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Saturday, March 23, 2019

Meningococcal Meningitis: Symptoms and Treatment

Meningococcal meningitis is a rare type of bacterial meningitis, caused by the bacterium Neisseria Meningitidis , which causes a severe inflammation of the membranes that cover the brain, generating symptoms such as very high fever, severe headache and nausea, for example.
Meningococcal meningitis usually occurs in the spring and winter, especially affecting children and the elderly, although it can also occur in adults, especially when there are other diseases that cause a decrease in the immune system.
Meningococcal meningitis is curable, but treatment should be started as soon as possible to avoid life-threatening serious neurological sequelae. Therefore, whenever there is suspicion of meningitis, it is necessary to go to the emergency room to confirm the diagnosis and start treatment.

Main symptoms

The most common symptoms of meningococcal meningitis include:
  • High fever above 38º;
  • Splitting headache;
  • Nausea and vomiting;
  • Rigidity in the neck, with difficulty to bend the neck;
  • Drowsiness and excessive tiredness;
  • Joint pain;
  • Light and noise intolerance;
  • Purple spots on the skin.
In the baby, meningococcal meningitis can still cause other symptoms such as tense tender, agitation, intense crying, stiffness of the body and convulsions. Since the baby is more difficult to understand which problem is causing intense crying, it is always best to consult a pediatrician, especially if there is any change accompanied by fever or changes in the mill.

How to confirm the diagnosis

Since meningococcal meningitis is considered an emergency situation, one should go to the emergency room as soon as one suspects a possible infection in the meninges.In these cases, the doctor may be suspicious of the disease through the symptoms, but a lumbar puncture is necessary to identify if there is any bacteria in the spinal cord and confirm the diagnosis.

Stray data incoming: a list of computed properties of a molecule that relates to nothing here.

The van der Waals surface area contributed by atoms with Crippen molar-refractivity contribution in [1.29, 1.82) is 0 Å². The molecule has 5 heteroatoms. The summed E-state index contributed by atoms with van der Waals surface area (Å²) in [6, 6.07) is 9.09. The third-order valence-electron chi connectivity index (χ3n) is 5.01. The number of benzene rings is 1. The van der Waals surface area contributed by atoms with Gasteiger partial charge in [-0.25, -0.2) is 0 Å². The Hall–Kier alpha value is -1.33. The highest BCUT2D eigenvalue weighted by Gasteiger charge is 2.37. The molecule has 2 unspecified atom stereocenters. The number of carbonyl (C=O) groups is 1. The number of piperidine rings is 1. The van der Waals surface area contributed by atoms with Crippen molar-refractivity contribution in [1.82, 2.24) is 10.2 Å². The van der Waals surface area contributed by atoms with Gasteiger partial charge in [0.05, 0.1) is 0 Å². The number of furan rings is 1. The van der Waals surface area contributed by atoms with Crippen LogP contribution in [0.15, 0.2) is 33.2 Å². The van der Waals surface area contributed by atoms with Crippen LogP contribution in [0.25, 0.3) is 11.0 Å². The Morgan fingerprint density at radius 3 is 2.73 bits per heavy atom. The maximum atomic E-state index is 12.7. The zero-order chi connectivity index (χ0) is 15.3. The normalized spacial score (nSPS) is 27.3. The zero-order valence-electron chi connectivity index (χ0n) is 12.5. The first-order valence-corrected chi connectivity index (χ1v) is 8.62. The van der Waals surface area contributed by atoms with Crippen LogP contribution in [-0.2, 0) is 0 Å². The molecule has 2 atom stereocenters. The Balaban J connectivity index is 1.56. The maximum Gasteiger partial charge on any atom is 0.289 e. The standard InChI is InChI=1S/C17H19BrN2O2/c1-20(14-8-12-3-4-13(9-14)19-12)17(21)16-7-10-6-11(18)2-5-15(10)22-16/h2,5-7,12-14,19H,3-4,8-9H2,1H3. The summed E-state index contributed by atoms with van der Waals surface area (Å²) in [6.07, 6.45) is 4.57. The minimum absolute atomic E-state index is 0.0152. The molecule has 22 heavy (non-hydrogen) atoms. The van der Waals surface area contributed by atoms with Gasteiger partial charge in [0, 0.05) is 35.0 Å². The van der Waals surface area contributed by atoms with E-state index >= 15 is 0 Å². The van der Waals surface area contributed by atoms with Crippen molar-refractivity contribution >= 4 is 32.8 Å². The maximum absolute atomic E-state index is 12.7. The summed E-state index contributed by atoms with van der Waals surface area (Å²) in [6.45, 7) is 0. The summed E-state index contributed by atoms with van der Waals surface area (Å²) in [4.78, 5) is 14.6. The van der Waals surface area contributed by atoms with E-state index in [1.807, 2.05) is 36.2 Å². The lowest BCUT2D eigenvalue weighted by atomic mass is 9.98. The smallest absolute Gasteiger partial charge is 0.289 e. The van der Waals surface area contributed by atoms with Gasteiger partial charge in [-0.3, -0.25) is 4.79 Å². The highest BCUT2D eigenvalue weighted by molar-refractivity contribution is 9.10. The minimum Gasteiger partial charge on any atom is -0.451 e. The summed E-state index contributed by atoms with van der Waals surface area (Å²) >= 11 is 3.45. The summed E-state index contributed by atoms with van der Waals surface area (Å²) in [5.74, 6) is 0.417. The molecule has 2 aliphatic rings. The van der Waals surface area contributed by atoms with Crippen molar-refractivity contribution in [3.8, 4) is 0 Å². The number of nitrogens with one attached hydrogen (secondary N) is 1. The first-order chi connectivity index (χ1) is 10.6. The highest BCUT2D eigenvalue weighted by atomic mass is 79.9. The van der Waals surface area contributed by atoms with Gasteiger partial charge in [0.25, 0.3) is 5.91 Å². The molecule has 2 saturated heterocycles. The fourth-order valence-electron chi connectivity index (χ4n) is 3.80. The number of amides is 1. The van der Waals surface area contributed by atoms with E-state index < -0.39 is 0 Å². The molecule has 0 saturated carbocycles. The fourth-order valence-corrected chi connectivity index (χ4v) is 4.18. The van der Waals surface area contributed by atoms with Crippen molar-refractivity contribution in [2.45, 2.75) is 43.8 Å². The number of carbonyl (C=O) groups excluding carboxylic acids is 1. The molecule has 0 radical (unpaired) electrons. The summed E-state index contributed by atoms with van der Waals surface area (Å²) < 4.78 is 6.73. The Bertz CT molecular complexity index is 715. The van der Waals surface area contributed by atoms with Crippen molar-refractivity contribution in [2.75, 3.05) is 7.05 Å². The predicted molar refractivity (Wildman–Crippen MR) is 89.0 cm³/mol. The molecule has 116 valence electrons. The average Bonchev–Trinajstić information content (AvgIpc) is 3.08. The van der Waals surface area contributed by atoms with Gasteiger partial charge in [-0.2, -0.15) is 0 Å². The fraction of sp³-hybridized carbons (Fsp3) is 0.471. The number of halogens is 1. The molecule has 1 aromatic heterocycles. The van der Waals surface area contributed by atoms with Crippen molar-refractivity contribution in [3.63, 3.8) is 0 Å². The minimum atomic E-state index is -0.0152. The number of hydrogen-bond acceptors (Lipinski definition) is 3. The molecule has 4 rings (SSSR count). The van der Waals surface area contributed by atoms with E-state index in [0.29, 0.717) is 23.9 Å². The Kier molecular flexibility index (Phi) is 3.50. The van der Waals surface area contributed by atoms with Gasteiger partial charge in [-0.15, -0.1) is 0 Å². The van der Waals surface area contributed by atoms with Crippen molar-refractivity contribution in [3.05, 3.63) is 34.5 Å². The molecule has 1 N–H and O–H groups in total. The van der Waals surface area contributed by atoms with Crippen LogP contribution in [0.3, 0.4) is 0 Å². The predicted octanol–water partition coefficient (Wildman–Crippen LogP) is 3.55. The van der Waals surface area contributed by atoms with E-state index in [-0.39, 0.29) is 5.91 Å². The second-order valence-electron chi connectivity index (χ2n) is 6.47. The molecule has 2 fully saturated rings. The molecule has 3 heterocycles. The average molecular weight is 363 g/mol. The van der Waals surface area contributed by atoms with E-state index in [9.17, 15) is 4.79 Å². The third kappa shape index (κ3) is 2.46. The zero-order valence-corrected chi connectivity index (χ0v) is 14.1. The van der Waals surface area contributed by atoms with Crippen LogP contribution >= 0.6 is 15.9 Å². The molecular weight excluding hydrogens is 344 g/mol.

How is the treatment done?

Treatment for meningococcal meningitis should be done as soon as possible in hospital admission with injection of antibiotics into the vein, such as Ceftriaxone, for about 7 days.
During treatment, family members should wear protective masks whenever they visit the patient, since the transmission of meningococcal meningitis occurs through respiratory secretions, however, it is not necessary to remain in isolation.

What Causes Meningococcal Meningitis

Meningococcal meningitis is an infection of the meninges, the membranes that cover the brain, caused by the presence of the bacterium  Neisseria Meningitidis . This bacterium usually first infects other parts of the body, such as the skin, the intestine, or the lungs, and then it can reach the brain where it develops and causes a large inflammation of the meninges.
In rare cases, this bacteria can enter the brain directly, especially if there has been severe head trauma, such as in a traffic accident or brain surgery, for example.

How to protect yourself

The prevention of meningococcal meningitis can be done with the use of vaccines for meningitis included in the schedule of vaccination of the child, as well as other care such as:
  • Avoid places with many people, especially;
  • Keep the rooms well ventilated;
  • Avoid enclosed spaces;
  • Have good body hygiene.
In addition, people who have been in close contact with another infected person should consult a general practitioner to assess whether they have also been affected by the bacteria, initiating the use of antibiotics if necessary.

Possible sequelae of meningococcal meningitis

Since meningitis affects the brain membranes, there is a very high risk of complications such as:
  • Loss of vision or hearing;
  • Severe brain problems;
  • Difficulty in learning;
  • Paralysis of muscles;
  • Heart problems.
The sequelae of meningococcal meningitis usually arise when treatment is not done properly or when it is started too late. Understand better the possible consequences of meningitis .

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